Life Is Not too Short or Long, but Just Right: Old First E-pistle 10.25.19

Life Is Not too Short or Long, but Just Right: Old First E-pistle 10.25.19

I have been thinking a lot about the span of our lives. Not fretting or regretting. But considering… Sort of wondering at the mystery and the uncertainty of it all. 

We are born and in time, die. And even though we may not know the number, there will end up to be an exact number of days between our mortal beginning and ending. For some of us who are religious, we trust that is a number in God’s hands and heart. 

I know some of the reasons for this line of reflection. 

I spent last Monday hanging out with my grandson Miles in Brooklyn. Grandfathering has made me acutely aware of the passing of the generations — my grandparents and parents are now gone, and all of a sudden, on top of my two sons, I have a grandchild. While I have always known — and even more hoped! — that there would be part of my children’s lives I do not see (because parents aren’t supposed to outlast their children!), it’s even more obvious with grandchildren. How much of Miles’ life will I see; and how much will happen after I am gone?  

And there was the death and memorial service of Daehler Hayes, our pastor from 1972-1983. Geneva and I were in Seekonk, MA last Saturday for the first of his two services (there is a second service in Providence this Saturday). Nothing like a memorial service to be in the face about life and death. Imagine, one’s predecessor’s memorial service — its effect on one’s perspective is even stronger. I was sitting there in church next to Geneva wondering who will come as pastors at Old First after me. I had some similar thoughts during the 3 recent ordinations — as we witness the arrival of a whole next generation of pastors. 

This past Wednesday, I saw the new Almodavar movie, Pain and Glory, that is a somewhat lyrical reflection on the aging movie-maker’s life — and love, loss, imagination and memory. To me, it’s his best since All About My Mother, which now feels like a long, long time ago. What was most interesting about the movie was how the older protagonist reflects back on earlier periods of his life almost as if they were someone else’s life. Or another movie. Nowadays, when I think about my childhood or when my kids were little, it seems so long ago and like a different world.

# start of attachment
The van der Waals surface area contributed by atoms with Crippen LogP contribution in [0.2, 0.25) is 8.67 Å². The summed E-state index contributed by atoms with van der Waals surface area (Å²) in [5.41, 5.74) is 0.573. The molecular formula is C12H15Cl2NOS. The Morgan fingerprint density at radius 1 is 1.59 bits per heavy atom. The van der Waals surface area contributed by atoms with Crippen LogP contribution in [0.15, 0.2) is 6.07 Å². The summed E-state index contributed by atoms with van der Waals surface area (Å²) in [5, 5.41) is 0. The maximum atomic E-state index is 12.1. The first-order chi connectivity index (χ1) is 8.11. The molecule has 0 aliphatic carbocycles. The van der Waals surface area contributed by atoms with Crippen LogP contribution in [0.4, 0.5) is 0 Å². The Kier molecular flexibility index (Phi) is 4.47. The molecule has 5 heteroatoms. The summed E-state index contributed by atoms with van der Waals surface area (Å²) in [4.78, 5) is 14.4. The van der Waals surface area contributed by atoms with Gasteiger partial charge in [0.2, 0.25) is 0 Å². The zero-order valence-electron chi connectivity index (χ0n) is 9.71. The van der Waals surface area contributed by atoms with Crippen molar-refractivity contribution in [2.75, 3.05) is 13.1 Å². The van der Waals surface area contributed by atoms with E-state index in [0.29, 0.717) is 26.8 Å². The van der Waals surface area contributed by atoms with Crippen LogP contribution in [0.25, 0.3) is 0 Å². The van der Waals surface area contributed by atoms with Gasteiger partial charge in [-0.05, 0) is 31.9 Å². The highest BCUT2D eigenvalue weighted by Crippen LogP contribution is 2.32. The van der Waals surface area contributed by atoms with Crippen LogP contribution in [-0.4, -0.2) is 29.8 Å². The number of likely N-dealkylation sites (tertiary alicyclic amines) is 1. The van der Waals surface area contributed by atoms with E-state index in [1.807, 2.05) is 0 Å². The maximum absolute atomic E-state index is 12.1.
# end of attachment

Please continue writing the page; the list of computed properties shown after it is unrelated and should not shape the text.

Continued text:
I visited the Geiger’s yesterday. They haven’t been in church for awhile, since last winter in fact, because of Ed’s memory loss. They get to “their other church,” Swarthmore Presbyterian every so often, but getting downtown to us at Old First has become difficult. We had a nice lunch together and had a good, honest if at times heavy conversation about the realities of our latter years, when we need to figure out how to work around our bodies slowing down or even sometimes our diminishing capacities. The Geigers are fine and in a good place; in fact, grateful for how their retirement community makes it possible to live the lives they do and gives them options for the future. But their lives are different now. 

Of course, all of these reasons are in some sense symptoms of something deeper. At 58, I feel like I’m on the cusp of… really close to the big 6-0. It’s startling. How did that happen? Where did the years go? Do they… can they continue to go faster in the future? Wow! 

I am not particularly upset by all this. Or even unnerved. Surprised, yes. Aware that there are some things I wish would have worked out differently, sure. But not anxious or afraid. Actually, I trust it’s in God’s hands, and I find that comforting. Not that I plan to be reckless and challenge fate or God. But I’m also not terrified of the eventually inevitable… 

At Daehler’s funeral, an old American Baptist minister, a colleague of Daehler’s, used one of those preacher’s lines: “When they are given to us, our lives are unhewn stone,” he said. “It’s our choice, the work of our life really, to determine if out of that mass of uncarved rock… are we going to make of ourselves a stumbling block or a stepping stone.” I’m not so sure I agree with the theology of the statement exactly, but there is a lot of truth buried in it. We might ask ourselves, “Will I or my life end up being remembered as a help or a harm?” 

As I sat in that New England Congregational (UCC) Church for Daehler’s service, I remembered my ordination at the Riverside Church, and my parishioner Octavia Flemister singing the anthem solo: 

If I can help somebody, as I pass along

If I can cheer somebody, with a word or song

If I can show somebody, that he’s travelling wrong

Then my living shall not be in vain


My living shall not be in vain

Then my living shall not be in vain

If I can help somebody, as I pass along

Then my living shall not be in vain   

Not this Sunday, but the next, we will remember life and death as we mark All Saints’ Day. It’s not bad to stop and remember. Not necessarily depressing (though it can be difficult with unresolved grief). In fact, it can be helpful to remember that we are given only so much time. And that we have some choices of what we do with it and how it comes out. Our “effect” may not be ours ruggedly, individually to decide. But don’t underestimate either the room God has given you or the difference you can make. 

See you in church,